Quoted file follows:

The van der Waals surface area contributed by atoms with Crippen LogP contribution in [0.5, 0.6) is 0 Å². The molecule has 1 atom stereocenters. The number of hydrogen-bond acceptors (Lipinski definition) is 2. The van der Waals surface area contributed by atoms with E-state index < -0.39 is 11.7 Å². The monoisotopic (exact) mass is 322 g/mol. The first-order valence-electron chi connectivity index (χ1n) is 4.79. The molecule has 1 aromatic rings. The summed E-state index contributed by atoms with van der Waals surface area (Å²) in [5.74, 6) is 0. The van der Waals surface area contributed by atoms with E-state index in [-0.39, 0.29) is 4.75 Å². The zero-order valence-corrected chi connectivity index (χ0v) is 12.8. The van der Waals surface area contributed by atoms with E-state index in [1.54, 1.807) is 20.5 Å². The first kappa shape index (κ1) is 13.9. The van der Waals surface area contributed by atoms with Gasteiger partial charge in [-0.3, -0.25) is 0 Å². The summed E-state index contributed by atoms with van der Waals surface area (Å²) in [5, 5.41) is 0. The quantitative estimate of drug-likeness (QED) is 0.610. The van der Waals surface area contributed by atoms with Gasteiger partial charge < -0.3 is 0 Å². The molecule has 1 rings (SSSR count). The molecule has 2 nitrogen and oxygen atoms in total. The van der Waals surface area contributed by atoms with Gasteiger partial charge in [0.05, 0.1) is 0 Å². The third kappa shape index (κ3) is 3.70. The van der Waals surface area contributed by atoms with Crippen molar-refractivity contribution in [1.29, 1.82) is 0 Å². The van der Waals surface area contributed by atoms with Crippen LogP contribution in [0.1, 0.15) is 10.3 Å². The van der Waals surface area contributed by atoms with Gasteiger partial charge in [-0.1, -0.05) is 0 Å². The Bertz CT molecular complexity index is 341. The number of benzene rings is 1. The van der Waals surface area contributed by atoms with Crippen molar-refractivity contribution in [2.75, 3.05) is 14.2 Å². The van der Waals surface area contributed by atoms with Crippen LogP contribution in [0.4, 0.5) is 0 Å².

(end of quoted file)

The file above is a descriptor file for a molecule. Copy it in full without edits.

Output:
The van der Waals surface area contributed by atoms with Crippen LogP contribution in [0.5, 0.6) is 0 Å². The molecule has 1 atom stereocenters. The number of hydrogen-bond acceptors (Lipinski definition) is 2. The van der Waals surface area contributed by atoms with E-state index < -0.39 is 11.7 Å². The monoisotopic (exact) mass is 322 g/mol. The first-order valence-electron chi connectivity index (χ1n) is 4.79. The molecule has 1 aromatic rings. The summed E-state index contributed by atoms with van der Waals surface area (Å²) in [5.74, 6) is 0. The van der Waals surface area contributed by atoms with E-state index in [-0.39, 0.29) is 4.75 Å². The zero-order valence-corrected chi connectivity index (χ0v) is 12.8. The van der Waals surface area contributed by atoms with E-state index in [1.54, 1.807) is 20.5 Å². The first kappa shape index (κ1) is 13.9. The van der Waals surface area contributed by atoms with Gasteiger partial charge in [-0.3, -0.25) is 0 Å². The summed E-state index contributed by atoms with van der Waals surface area (Å²) in [5, 5.41) is 0. The quantitative estimate of drug-likeness (QED) is 0.610. The van der Waals surface area contributed by atoms with Gasteiger partial charge < -0.3 is 0 Å². The molecule has 1 rings (SSSR count). The molecule has 2 nitrogen and oxygen atoms in total. The van der Waals surface area contributed by atoms with Gasteiger partial charge in [0.05, 0.1) is 0 Å². The third kappa shape index (κ3) is 3.70. The van der Waals surface area contributed by atoms with Crippen molar-refractivity contribution in [1.29, 1.82) is 0 Å². The van der Waals surface area contributed by atoms with Crippen LogP contribution in [0.1, 0.15) is 10.3 Å². The van der Waals surface area contributed by atoms with Gasteiger partial charge in [-0.1, -0.05) is 0 Å². The Bertz CT molecular complexity index is 341. The number of benzene rings is 1. The van der Waals surface area contributed by atoms with Crippen molar-refractivity contribution in [2.75, 3.05) is 14.2 Å². The van der Waals surface area contributed by atoms with Crippen LogP contribution in [0.4, 0.5) is 0 Å².